Vernier Software and Technology
Vernier Software & Technology

Grip Strength and Muscle Fatigue

Figure from experiment 17 from Human Physiology with Vernier


Skeletal muscle is composed of bundles of individual muscle fibers and has unique properties which allow it to respond to stimuli by contracting. Individual muscle fibers respond to a stimulus (e.g., nerve impulse) with an all or none response, meaning the muscle fiber contracts to its maximum potential or not at all. Once a muscle has contracted, relaxation must occur before it can contract again. There are three basic types of muscle fibers: slow fibers, fast fibers, and intermediate fibers. Fast fibers contract quickly but for a relatively short duration. Slow fibers respond less rapidly, but are capable of a more sustained contraction. The strength of contraction of a whole muscle is dependent on the number of muscle fibers involved.


In this experiment, you will

  • Obtain graphical representation of the force exerted by your hand while gripping.
  • Observe the change in hand strength during a continuous grip over time.
  • Observe the change in hand strength during rapid, repetitive gripping.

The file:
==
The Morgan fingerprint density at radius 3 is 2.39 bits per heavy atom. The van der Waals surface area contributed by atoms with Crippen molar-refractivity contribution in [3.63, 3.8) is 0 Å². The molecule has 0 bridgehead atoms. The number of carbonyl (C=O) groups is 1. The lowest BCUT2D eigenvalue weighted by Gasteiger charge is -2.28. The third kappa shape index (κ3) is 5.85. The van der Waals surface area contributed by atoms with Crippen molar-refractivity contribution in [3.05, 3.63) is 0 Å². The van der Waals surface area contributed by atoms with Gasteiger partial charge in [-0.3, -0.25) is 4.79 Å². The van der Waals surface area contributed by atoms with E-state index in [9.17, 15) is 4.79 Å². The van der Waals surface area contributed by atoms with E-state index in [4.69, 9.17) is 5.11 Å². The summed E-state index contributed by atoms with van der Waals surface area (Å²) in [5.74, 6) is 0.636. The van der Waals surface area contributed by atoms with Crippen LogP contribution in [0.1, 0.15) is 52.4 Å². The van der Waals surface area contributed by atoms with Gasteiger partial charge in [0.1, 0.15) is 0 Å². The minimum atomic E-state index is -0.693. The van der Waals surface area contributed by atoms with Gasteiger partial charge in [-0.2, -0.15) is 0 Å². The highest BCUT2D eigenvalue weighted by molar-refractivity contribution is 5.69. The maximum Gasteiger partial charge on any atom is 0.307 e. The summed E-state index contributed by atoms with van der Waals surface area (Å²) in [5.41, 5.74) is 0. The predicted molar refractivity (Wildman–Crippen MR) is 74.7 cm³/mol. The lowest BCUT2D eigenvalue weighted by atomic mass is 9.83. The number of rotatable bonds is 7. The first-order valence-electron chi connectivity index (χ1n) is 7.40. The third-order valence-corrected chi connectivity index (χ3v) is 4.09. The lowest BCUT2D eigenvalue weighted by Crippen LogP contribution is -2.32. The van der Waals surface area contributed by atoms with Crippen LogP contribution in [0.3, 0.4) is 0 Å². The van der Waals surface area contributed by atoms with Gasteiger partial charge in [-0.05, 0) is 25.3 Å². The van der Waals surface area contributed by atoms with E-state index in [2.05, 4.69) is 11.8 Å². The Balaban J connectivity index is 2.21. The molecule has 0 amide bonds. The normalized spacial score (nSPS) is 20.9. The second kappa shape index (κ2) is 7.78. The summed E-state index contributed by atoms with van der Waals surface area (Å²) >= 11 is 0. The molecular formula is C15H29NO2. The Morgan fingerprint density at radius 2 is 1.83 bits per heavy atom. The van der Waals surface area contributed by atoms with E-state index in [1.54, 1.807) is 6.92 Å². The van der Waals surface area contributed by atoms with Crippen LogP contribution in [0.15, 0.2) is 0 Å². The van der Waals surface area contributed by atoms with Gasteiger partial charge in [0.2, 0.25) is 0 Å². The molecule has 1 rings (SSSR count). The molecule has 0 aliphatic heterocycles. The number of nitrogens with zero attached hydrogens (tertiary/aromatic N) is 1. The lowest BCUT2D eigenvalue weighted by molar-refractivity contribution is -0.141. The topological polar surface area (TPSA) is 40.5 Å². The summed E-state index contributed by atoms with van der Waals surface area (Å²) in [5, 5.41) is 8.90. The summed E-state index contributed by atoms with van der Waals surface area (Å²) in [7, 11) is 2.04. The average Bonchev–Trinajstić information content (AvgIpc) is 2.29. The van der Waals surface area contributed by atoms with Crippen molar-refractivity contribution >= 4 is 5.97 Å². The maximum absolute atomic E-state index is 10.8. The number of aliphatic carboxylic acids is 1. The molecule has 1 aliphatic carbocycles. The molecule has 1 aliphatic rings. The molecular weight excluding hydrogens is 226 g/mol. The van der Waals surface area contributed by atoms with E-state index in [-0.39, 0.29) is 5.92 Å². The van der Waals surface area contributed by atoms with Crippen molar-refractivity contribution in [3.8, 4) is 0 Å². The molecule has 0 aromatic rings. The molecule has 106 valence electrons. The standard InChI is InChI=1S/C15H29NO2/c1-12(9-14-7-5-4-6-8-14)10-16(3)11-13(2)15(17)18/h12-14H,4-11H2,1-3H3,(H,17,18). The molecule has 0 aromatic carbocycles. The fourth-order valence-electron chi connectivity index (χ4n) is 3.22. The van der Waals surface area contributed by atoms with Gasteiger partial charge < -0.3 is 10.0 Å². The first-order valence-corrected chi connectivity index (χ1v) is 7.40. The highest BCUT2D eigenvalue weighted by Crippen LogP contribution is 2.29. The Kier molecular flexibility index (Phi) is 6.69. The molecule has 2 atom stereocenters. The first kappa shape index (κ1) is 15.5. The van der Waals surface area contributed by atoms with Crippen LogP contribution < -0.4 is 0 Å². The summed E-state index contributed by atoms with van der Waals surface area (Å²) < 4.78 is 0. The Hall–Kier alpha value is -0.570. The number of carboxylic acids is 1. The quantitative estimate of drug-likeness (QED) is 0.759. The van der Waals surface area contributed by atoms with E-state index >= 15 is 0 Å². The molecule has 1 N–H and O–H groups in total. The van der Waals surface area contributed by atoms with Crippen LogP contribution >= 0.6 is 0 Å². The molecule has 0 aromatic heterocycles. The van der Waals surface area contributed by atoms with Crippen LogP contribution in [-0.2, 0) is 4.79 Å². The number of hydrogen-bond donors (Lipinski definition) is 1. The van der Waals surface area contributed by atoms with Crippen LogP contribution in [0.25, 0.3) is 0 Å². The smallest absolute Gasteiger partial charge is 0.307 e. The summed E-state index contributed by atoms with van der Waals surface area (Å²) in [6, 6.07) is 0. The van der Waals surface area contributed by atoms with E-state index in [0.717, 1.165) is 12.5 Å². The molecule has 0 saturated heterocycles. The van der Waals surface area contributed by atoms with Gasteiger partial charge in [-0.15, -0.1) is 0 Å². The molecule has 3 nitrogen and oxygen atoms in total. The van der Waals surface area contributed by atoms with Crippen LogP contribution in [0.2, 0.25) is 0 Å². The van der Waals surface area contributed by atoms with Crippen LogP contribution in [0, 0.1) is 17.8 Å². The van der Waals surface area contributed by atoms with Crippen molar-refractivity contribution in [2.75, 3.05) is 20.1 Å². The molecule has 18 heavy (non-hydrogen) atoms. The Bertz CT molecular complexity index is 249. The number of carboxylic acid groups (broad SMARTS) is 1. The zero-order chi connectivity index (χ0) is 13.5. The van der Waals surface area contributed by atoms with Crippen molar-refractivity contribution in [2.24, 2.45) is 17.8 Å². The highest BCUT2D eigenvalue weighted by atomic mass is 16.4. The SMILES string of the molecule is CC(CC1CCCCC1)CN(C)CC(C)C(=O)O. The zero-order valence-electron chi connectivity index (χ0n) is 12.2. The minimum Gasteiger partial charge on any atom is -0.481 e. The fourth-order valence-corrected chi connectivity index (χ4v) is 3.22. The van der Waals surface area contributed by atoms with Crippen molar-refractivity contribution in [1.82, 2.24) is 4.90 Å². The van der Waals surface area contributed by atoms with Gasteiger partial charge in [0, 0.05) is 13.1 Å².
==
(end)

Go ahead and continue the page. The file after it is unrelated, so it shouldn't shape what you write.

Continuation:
Sensors and Equipment

This experiment features the following Vernier sensors and equipment.

Additional Requirements

You may also need an interface and software for data collection. What do I need for data collection?

Standards Correlations

See all standards correlations for Human Physiology with Vernier »

Human Physiology with Vernier

See other experiments from the lab book.

1Warming Function of Nasal Passageways
2Effect of Vascularity on Skin Temperature Recovery
3Heart Rate as a Vital Sign
4Heart Rate and Exercise
5Heart Rate Response to Baroreceptor Feedback
6Effect of Coughing on Heart Rate
7Blood Pressure as a Vital Sign
8Blood Pressure and Exercise
9Diurnal Blood Pressure Variation
10Heart Rate and Blood Pressure as Vital Signs
11Heart Rate, Blood Pressure, and Exercise
12Analyzing the Heart with EKG
13Introduction to EMG
14ANeuromuscular Reflexes (with Accelerometer)
14BNeuromuscular Reflexes (without Accelerometer)
15Muscle Function Analysis
16Grip Strength Comparison
17Grip Strength and Muscle Fatigue
18EMG and Muscle Fatigue
19Lung Volumes and Capacities
20Respiratory Response to Physiologic Challenges
21Analysis of Lung Function
22Oxygen and Aerobic Metabolism
23Oxygen Extraction by the Lungs
24Effect of "Dead Space" on Oxygen Exchange

Experiment 17 from Human Physiology with Vernier Lab Book

<i>Human Physiology with Vernier</i> book cover

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